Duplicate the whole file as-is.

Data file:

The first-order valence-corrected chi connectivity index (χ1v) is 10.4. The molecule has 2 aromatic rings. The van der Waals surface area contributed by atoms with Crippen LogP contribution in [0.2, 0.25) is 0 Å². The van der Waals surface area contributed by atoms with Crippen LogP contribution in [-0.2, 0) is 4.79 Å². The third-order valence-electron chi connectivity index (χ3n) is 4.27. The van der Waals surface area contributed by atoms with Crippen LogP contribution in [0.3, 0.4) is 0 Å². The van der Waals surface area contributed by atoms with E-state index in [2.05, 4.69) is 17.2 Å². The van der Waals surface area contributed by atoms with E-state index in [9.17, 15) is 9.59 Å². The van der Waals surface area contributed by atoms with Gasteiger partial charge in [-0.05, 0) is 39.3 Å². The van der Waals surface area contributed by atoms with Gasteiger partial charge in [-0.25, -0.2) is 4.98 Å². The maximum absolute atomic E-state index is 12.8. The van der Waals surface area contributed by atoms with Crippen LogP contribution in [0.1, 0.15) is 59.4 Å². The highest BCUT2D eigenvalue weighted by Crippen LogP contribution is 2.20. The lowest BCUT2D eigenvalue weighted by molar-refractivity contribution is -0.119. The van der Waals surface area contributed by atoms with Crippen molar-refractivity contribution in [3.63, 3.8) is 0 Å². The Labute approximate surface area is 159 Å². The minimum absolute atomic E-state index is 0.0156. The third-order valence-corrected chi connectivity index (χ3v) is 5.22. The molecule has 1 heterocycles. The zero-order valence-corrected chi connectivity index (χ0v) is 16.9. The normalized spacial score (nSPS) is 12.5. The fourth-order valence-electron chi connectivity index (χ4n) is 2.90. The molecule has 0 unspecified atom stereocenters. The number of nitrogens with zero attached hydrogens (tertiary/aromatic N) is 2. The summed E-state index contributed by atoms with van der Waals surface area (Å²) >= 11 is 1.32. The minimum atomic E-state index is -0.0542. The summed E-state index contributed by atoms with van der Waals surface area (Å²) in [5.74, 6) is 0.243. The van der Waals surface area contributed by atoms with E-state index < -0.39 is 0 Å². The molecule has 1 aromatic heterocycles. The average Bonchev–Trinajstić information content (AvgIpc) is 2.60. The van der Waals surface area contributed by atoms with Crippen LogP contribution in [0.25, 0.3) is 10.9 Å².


The first-order valence-corrected chi connectivity index (χ1v) is 10.4. The molecule has 2 aromatic rings. The van der Waals surface area contributed by atoms with Crippen LogP contribution in [0.2, 0.25) is 0 Å². The van der Waals surface area contributed by atoms with Crippen LogP contribution in [-0.2, 0) is 4.79 Å². The third-order valence-electron chi connectivity index (χ3n) is 4.27. The van der Waals surface area contributed by atoms with Crippen LogP contribution in [0.3, 0.4) is 0 Å². The van der Waals surface area contributed by atoms with E-state index in [2.05, 4.69) is 17.2 Å². The van der Waals surface area contributed by atoms with E-state index in [9.17, 15) is 9.59 Å². The van der Waals surface area contributed by atoms with Gasteiger partial charge in [-0.05, 0) is 39.3 Å². The van der Waals surface area contributed by atoms with Gasteiger partial charge in [-0.25, -0.2) is 4.98 Å². The maximum absolute atomic E-state index is 12.8. The van der Waals surface area contributed by atoms with Crippen LogP contribution in [0.1, 0.15) is 59.4 Å². The highest BCUT2D eigenvalue weighted by Crippen LogP contribution is 2.20. The lowest BCUT2D eigenvalue weighted by molar-refractivity contribution is -0.119. The van der Waals surface area contributed by atoms with Crippen molar-refractivity contribution in [3.63, 3.8) is 0 Å². The Labute approximate surface area is 159 Å². The minimum absolute atomic E-state index is 0.0156. The third-order valence-corrected chi connectivity index (χ3v) is 5.22. The molecule has 1 heterocycles. The zero-order valence-corrected chi connectivity index (χ0v) is 16.9. The normalized spacial score (nSPS) is 12.5. The fourth-order valence-electron chi connectivity index (χ4n) is 2.90. The molecule has 0 unspecified atom stereocenters. The number of nitrogens with zero attached hydrogens (tertiary/aromatic N) is 2. The summed E-state index contributed by atoms with van der Waals surface area (Å²) >= 11 is 1.32. The minimum atomic E-state index is -0.0542. The summed E-state index contributed by atoms with van der Waals surface area (Å²) in [5.74, 6) is 0.243. The van der Waals surface area contributed by atoms with E-state index < -0.39 is 0 Å². The molecule has 1 aromatic heterocycles. The average Bonchev–Trinajstić information content (AvgIpc) is 2.60. The van der Waals surface area contributed by atoms with Crippen LogP contribution in [0.25, 0.3) is 10.9 Å².